Friday, June 15, 2007

Marras

I went out to my bookgroup last night. I don't go out much - for "much", read "at all". Last month, I got my dates mixed up and missed it. I was sooooo upset, not least because no one rang me to say: "Where were you?" The bookgroup is another attempt to make friends. Is it working? Hmmm. I might as well get the word "Needy" tattoed in scarlet letters on my forehead. I am obsessed with friendship. I blame being an only child. I am not prepared to compromise on what I expect from a friendship and what I am prepared to offer in return.

I do have friends here:
*a fellow London exile who laughs as I posture and lives along the road in the big house with the hot tub. He managed to make friends. I asked him how he did it. Golf and the weekly pub quiz. I said: "I could play golf." He said: "I don't think so."
*three old ladies; one who makes tea, one who makes conversation and one who makes peace.
*a city doctor and weekend visitor. She says: "How are you?" in that way that carers do. I say: "Fine. Y'know," and cry.
*I have a friend who made me ride a horse, one who took me to the hunt and another who let me drink her cow's raw milk; Godsome friends who, doubtless, think I will burn for my sins which are many; and mothers whom I meet and fight for words while children fight for attention and toys.
What I don't have yet is a Northern soulmate. These things take time; I know that it might be a while, but I am a careful hunter. I will lie here in the dry and golden grass, let the scent of water call her and wait out her coming.

There was a price to pay for the expedition and the cake. When I got home, my husband told me the boys had lost TV for a month. A month! That is to say until we move back in to our cottage. I was about as happy as the children were. It is one thing for me to take TV away, it is another for Billy the Kid to take it away. For a month. I wanted to know why. Apparently, the six year old swore at his brother and then his father. "Where the fuck did he hear that from? " I asked my husband. "I have no fucking idea," he said defensively. Not good. I have to admit neither of us have a clear conscience on this one. I am a foul and sweary Mary. I try to keep my expletives safely locked up and away from the children but occasionally they have been known to escape their hutch and scuttle, furry and obscene, around the kitchen. No TV for a month. Bugger.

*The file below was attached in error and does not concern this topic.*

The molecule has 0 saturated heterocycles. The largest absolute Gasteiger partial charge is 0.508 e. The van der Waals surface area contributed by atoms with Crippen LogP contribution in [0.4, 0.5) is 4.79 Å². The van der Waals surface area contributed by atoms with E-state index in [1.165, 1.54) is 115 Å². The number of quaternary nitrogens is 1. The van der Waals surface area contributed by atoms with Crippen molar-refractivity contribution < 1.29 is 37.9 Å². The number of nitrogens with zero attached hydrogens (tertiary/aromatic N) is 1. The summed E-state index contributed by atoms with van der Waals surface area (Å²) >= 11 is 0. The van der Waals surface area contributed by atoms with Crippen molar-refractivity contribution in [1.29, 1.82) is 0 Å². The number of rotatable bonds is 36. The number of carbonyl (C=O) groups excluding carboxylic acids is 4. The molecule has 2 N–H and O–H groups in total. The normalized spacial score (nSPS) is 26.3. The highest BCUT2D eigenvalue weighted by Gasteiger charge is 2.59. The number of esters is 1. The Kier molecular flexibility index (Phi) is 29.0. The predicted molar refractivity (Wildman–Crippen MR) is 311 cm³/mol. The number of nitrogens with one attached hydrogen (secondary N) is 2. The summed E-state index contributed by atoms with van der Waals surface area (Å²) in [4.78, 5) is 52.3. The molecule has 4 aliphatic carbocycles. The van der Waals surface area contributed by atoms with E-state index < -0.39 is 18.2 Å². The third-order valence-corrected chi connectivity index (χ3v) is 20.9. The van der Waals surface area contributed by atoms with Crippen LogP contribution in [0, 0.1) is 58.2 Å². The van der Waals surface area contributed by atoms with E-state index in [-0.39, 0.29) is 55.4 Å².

46 comments:

Crystal Jigsaw said...

God knows what I'd have tattooed on my forehead. I got told all children swear, it who they swear at that matters. Cx

aims said...

It must be something in the air.
People think I'm a hermit. I sometimes don't leave my house for a month and there's only the hubby and 2 cats.
I have 2 friends. One lives in town and I see her about every 3 months and chat on the phone maybe every 3 weeks. The other - the dearer one - lives on the other side of Canada - and we might get to see each other once a year. But thanks to the internet we get to email and chat more often.
I too just went through the lonliest period of my whole life - so lonely my heart felt like it was crumbling to pieces and it made my chest hurt. I considered throwing myself off our upper deck - and was saved that afternoon by the love of one of the cats.
I haven't really resolved the lonliness issue - but it's fading - and that will do.

Flowerpot said...

How would your husband cope with no TV for a month were he in your position?!

Pig in the Kitchen said...

A month. (isn't he going away soon, can't you secretly undermine him?)

Couldn't you be a sort of southern ex-pat? Tell yourself that there's no point in learning the lingo and meeting the locals as you'll doubtless be moving again soon?
I think that could work.
Pigx

DogLover said...

No TV for a month? Goodee! More blogging for us from Wifey ... !

Capricorn

Self employed mum said...

Children would make saints swear, you are not alone, the f word frequently falls out of my mouth, I am ashamed and promise myself I won't do it again and then the fighting starts in the back of the car, on the back country roads and I lose the plot..again

@themill said...

My children have inherited a fine line in anglo saxon, but I think (or hope)they know when to use it -i.e. not in front of Granny or the vicar.
Do your book group members know you're blogging about them?

team tyrie said...

If you're ever heading down the A696 through Belsay, call into the village shop. It's no lonely hearts' club, but weathered 'ex-pat' faces and cynical conversation await you.

Your blog inspires me - thank you!

sunshine said...

This does seem like an excellent time for you to visit your Mum -- like say for three weeks or so? You could take your laptop and work on the book, as well.

It does not sound like your younger son used the F word -- is he allowed to watch TV? Doesn't sound fair to punish him for his brother's deeds!

Another idea! Reach an agreement with hubby that any punishment that is levied without discussion with you, is suspended the minute hubby gets in a car, on a train or on the famed bus!

Kaycie said...

I have taken to saying feck instead of fuck. It's just as satisfying and most Okies aren't familiar with Irish curse words. And if asked, I can always say it was heck.

(Okie is a nickname for residents of Oklahoma for those of you across the pond.)

mutterings and meanderings said...

Wifey, will your southern (and US) readers know what a marra is?

You'll be befuddling them with gadgies, dugalls and plodges in the clarts next ...

annie said...